SONG OF THE DAY: Cazwell & Manila Luzon ft Roxy and Richie Beretta – “Helen Keller”

Brilliant on so many levels – that is the easiest way to describe this incredible collaboration of uniquely-talented individuals. Following up his energetic electro collaboration with Luciana, “Guess What,” rapper Cazwell comes harder with his modern version of a bitch track. It takes a lot of balls to reference Helen Keller as a verb for reading someone, and with his talent for comical and biting flows, he proves he can handle it. Working with a variety of artists (Peaches, Colton Ford, Avenue D), Cazwell harnesses a range and depth comparable to Eminem. Teaming with both Roxy and Manila Luzon, he channels both the history and future of transgressive drag. If you haven’t heard the classic tracks “Accident” and “Love to Do It” by Roxy, do yourself a favor and discover some herstory. Roxy’s well-chosen hooks add the biting camp voice that’s essential for a successful bitch track. When I first heard Manila on the track, I was shocked, in a good way. Who knew she had this much edge and aggressive bitchiness in her character? Her cleverly-written parts are perfectly delivered with a flow that reflects Cazwell, while showing her own unique style. The original midtempo house production by Richie Beretta is perfectly in sync with the currently-in-vogue NuHouse meme. Check out the mixes by Jodie Harsh and Fierce Tease for a more aggressive take for the big room clubs. Be sure to watch the video by Leonardo Herrera (HomoChic), which is lush, vibrant, and just as entertaining visually as the song is lyrically.

Image courtesy of Peace Bisquit.

SONG OF THE DAY: Cazwell & Manila Luzon ft Roxy and Richie Beretta – “Helen Keller”

SONGS OF THE DAY: Richard Vission ft Luciana – “Primitive” and Cazwell & Luciana “Guess What”

This is the interesting spot that vocalists are often in, with multiple releases dropping at the same time. Just as her solo single “U B the Bass” is climbing the club charts, two additional singles by Luciana, showing her multiple personae, are let loose. Working again with Richard Vission (half of the team behind the seminal “I Like That”), she unleashes her savage self with “Primitive,” an overtly aggressive rap over a hybrid electro/trap track. This is probably the most hardcore she’s ever gone in a club record and one could only imagine the energy this would bring in a live performance. On the opposite end of the spectrum is “Guess What,” a much more playful and campy electropop romp with queer sex symbol Cazwell. While it feels like a followup to her solo record “I’m Still Hot,” the boastful yet joyous lines are lighthearted and fun, with the production by Marina & Fagault being both clubworthy and pop-friendly at the same time. Of special note is how both characters deliver their well-written and believable lines – because Luciana is definitely hotter than a chili pepper and it wouldn’t surprise us at all if Cazwell really does sh*t glitter.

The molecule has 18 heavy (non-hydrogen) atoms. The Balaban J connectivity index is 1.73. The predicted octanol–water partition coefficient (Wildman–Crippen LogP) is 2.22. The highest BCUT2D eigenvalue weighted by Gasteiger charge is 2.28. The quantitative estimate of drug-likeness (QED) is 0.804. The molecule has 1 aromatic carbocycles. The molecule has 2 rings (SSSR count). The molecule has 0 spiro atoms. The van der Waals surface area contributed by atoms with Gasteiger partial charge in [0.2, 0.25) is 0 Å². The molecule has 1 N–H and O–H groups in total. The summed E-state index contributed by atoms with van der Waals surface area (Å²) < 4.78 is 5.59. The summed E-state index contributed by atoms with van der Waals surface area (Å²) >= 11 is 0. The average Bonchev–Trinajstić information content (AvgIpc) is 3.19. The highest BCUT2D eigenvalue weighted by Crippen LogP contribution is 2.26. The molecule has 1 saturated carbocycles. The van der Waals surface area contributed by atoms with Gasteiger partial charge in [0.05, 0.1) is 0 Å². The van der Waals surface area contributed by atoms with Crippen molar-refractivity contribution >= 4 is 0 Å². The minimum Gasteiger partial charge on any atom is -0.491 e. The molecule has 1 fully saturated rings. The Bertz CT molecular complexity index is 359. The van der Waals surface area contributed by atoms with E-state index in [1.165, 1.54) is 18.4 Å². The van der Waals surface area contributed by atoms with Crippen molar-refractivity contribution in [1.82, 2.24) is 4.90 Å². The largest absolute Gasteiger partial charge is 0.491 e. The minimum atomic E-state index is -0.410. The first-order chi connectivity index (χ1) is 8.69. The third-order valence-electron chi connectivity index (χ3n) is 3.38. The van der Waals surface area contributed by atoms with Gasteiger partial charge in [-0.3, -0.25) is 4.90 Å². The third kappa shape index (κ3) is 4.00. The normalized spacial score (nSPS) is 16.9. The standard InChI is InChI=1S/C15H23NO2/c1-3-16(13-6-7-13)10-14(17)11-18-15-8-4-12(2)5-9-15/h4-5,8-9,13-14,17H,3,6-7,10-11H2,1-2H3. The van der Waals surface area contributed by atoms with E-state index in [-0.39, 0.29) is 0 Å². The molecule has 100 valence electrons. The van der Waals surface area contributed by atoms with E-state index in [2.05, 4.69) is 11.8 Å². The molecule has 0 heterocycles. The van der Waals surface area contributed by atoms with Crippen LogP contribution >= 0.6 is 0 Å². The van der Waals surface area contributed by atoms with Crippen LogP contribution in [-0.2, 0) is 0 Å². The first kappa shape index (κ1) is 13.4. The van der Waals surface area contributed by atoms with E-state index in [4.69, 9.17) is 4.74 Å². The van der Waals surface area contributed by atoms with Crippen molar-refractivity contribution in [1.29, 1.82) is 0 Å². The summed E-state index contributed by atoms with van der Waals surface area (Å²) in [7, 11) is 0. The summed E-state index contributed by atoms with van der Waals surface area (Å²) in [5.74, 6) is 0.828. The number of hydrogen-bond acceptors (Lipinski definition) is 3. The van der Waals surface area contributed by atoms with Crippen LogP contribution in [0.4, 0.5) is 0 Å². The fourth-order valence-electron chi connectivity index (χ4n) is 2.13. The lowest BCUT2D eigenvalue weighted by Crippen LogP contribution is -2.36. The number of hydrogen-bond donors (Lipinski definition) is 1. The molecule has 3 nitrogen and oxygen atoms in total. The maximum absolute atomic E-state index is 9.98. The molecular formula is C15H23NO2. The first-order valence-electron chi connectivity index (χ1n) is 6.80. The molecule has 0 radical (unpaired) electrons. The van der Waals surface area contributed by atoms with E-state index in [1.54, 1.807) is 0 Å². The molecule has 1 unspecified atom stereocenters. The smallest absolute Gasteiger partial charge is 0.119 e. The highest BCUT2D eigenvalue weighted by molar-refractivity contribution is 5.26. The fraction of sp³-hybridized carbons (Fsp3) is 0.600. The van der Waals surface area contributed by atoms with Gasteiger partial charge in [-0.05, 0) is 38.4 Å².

REVIEW: Cazwell – ‘Get Into It’

4.5 / 5 Stars

The first time I heard Get Into It, Cazwell’s debut mini-album, I immediately wanted to transform myself into a hot bi-curious 19 year-old in order to get some face time with the Caz. I think I am in love. Not so much with the man, but with the time-travel revisionist idea his music suggests. But Cazwell is hot, no doubt about it.

The cover art is genius, with Cazwell balancing a portable 8-track player on his slender knee. He wears a pair of powder-blue running shorts and he’s slung into a chair with his legs spread so you can just barely see a hint of underwear. The expression on his face encourages you to look but don’t touch? unless you are the aforementioned hot bi-curious 19 year-old. Oh, if I only had a time-machine?

1983. Prince didn’t release a record that year since 1999 was slamming and Purple Rain was a year away. Prince was pretty much the only dude singing explicitly about sex back then. With songs like “Head” and “Private Joy,” parents had much to worry about. They had to answer tough questions about fellatio and doggy-style. Heck, I learned early on not to sing “Jack U Off” at the dinner table, and while Prince toyed with the idea that he might have been gay, in reality, he was hopelessly straight.

Now it’s nearly 23 years later and we have Cazwell rapping about blowing a load all over someone’s face, licking a$$, and other types of gay naughtiness. But from Cazwell’s capable tongue, it doesn’t sound so naughty. It sounds? fun at worst, life-affirming at best. It’s good that he raps about condoms and it’s good that he includes girls and trannys as his objects of desire ? open-minded dudes are always more attractive. And that’s the thing? the album hinges upon how much you like Cazwell and his attitude about sex, drugs and music.

The album almost feels dated and other than the content of the lyrics, you’ve heard it all before. But this is not a bad thing. Familiarity breeds the new style. Other rappers have been talking this crap for years about women and it’s a miracle that this album exists at all.

Sex in all forms is celebrated here and things like foreskin, lube and poppers are talked about as casually as the weather. Listening to Get Into It made me want to go out to a bar, pick up a dude and take him to a dingy hotel room and bang him all night long. It’s for this reason alone that Cazwell could be a scary role-model for today’s gay youth. Turns out that Get Into It is all the time-machine I need. Just don’t forget the condoms.

CD Released November 2006 on Peace Bisquit Records.
Review originally posted December 2006.